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Many Happy Returns To...'The Stooges'

Friday, 29 August 2014 Written by Graeme Marsh

In the early ‘70s, American critics latched onto a term that would later define one of the most divisive, viscerally exciting periods in popular music history. Credit the term to Creem magazine’s Dave Marsh, credit it to whoever you like; punk rock was new, ferocious and boasted a hard edge that stood at odds with the excesses of arena rock.

While the history books tell us that the punk explosion arrived a few years later on both sides of the Atlantic, its origins can be traced back to the mid-’60s in the US, when bands like the Sonics and the Seeds came to prominence, peddling garage rock with the odd acid-tinged diversion.

As for the original punk record, that’s a debate for another day and for those with the longest of fuses. But, some believe the Stooges’ debut, released 45 years ago this month, to be it and, duly, the band’s iconic, perma-shirtless frontman, Iggy Pop, has been labelled the Godfather Of Punk. In truth, though, it’s a neater fit with the first throes of another sub-genre: proto-punk.

Arriving just before the hippy high point at Woodstock, ‘The Stooges’ was produced by the Velvet Undergound’s John Cale, an early convert after seeing the band open for the MC5, whom he detested, and released on Elektra Records.

The label’s Danny Fields famously signed both the Stooges and MC5, having already played childminder to Jim Morrison, before managing the Ramones. After hearing the primal rhythms of Ron and Scott Asheton and rubbery bass of Dave Alexander coupled with the inimitable Pop (at this time going by the pseudonym Iggy Stooge) Fields was, for better and worse, hooked. “It was like sailing right over the cliff of modern musical taste into places you’d never been before,” he said in the liner notes to the album’s reissue. “I was overwhelmed, it was love at first sight. It was like they were making music I’d wanted to hear my whole life.”

The quartet arrived at New York’s Hit Factory studios in April 1969 equipped with just five songs, which formed the basis of their live show. After hearing the improvisation-heavy initial takes and a free-form jam, Jac Holzman, head of Elektra, asked for more songs. A bit of bluffing and three hastily assembled tunes later - Little Doll, Not Right and Real Cool Time - they pressed on again. Cale wrangled with the band’s peculiar energy and, regardless of conflicting views over the who, when, where and how of the mix, managed to distill something of their menacing vibe.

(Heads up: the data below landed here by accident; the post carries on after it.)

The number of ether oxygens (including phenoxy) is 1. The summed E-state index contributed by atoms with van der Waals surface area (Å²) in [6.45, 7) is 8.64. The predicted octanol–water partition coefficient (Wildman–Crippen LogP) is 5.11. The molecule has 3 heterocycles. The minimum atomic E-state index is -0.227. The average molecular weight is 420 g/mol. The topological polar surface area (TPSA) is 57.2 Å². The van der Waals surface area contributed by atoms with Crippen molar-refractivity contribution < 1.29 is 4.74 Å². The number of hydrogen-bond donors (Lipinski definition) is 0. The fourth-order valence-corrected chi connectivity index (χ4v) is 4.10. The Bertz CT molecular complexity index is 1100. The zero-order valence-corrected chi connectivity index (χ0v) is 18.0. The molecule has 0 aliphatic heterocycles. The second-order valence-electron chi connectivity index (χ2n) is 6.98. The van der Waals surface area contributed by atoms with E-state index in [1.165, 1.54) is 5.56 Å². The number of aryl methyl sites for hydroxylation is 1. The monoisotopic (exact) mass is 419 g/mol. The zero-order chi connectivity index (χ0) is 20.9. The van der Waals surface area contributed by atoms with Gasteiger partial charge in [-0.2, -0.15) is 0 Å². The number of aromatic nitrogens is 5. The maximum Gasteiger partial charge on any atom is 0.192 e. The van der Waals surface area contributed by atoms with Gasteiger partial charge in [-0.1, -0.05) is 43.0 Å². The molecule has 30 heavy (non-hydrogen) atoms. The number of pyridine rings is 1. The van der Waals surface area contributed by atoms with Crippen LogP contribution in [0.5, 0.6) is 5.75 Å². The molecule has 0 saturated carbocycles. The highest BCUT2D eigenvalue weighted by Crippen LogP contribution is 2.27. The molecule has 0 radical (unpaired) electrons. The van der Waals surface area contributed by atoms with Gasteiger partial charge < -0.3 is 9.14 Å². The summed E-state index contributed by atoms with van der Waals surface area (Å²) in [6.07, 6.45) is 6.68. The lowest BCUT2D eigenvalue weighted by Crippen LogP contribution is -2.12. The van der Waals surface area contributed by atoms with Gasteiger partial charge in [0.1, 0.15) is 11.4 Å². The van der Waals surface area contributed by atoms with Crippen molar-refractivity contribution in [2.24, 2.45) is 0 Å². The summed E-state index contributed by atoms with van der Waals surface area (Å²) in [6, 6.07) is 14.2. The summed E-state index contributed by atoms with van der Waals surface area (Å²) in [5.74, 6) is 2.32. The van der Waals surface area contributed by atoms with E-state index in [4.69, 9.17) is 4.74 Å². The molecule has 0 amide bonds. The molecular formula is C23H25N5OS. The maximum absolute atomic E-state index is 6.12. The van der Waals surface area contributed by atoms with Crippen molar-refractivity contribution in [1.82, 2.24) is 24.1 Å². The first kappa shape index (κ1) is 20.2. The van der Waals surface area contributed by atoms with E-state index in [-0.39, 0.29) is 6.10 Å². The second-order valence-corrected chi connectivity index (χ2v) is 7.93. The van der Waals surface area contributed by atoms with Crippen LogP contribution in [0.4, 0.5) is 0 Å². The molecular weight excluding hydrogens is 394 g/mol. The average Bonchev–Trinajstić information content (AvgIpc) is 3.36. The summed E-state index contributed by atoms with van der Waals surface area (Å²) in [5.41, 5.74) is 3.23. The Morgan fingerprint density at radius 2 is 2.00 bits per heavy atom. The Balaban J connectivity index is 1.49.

Writing in Rolling Stone in October 1969, Edmund O. Ward offered this take: “As we all remember, in 1957, it was conclusively proven that there exists a causal relationship between rock and roll and juvenile delinquency. This record is just another document in support of this thesis.

“The Stooges, formerly the Psychedelic Stooges, hail from Ann Arbor, Michigan, where, in case you've never been told, they do things high-powered — high-powered music, high-powered doping, high-powered fucking, high-powered hyping.”

The album opens with 1969, the first glimpse of the raw power the band would become synonymous with, and I Wanna Be Your Dog, on which Cale added piano and sleigh bells. This double whammy is where the real heart of the record lies, with wah-wah guitar and vile rock ‘n’ roll evident at every turn and as few chords used as possible. Almost a decade earlier, it was a loose template for punk.

We Will Fall, though, divides fans. A slow, 10 minute dronefest based on a Swami Ramdas chant, it introduced the experimental side of the band that was so important to their early shows. But, although it is a unique moment in their history, it’s easy to dismiss it as possibly the lengthiest example of filler ever recorded.

The song structures on ‘The Stooges’ have long been considered as a good place to start learning guitar and this direct, powerful approach became the norm for hundreds of bands that followed in their wake. Whether you choose to believe that this was the first punk record or not, its influence is unquestionable. Bands ranging from goth monsters the Sisters Of Mercy to psychedelic masters the Brian Jonestown Massacre, as well as the Pistols and Ramones, all owe debts to the Stooges.

The band would go on to release two more long players – 1970’s ‘Fun House’ and 1973’s ‘Raw Power’ – before their heroin-induced capitulation in 1974. Two further albums have since surfaced following reformations, with last year’s ‘Ready To Die’ the latest, but with the Asheton brothers both now having passed away, the band will never ride as it once did.

Both ‘Fun House’ and ‘Raw Power’ saw an improvement in their musical abilities, but drug and alcohol abuse was becoming detrimental to their performances and sadly their demise occurred before they could truly enjoy the legacy they had unknowingly created at the time.

Much like Cale’s Velvet Underground before them, their importance was only truly recognised years later. Without this record, the whole evolutionary process that followed could have been so different. Many happy returns to 'The Stooges'.



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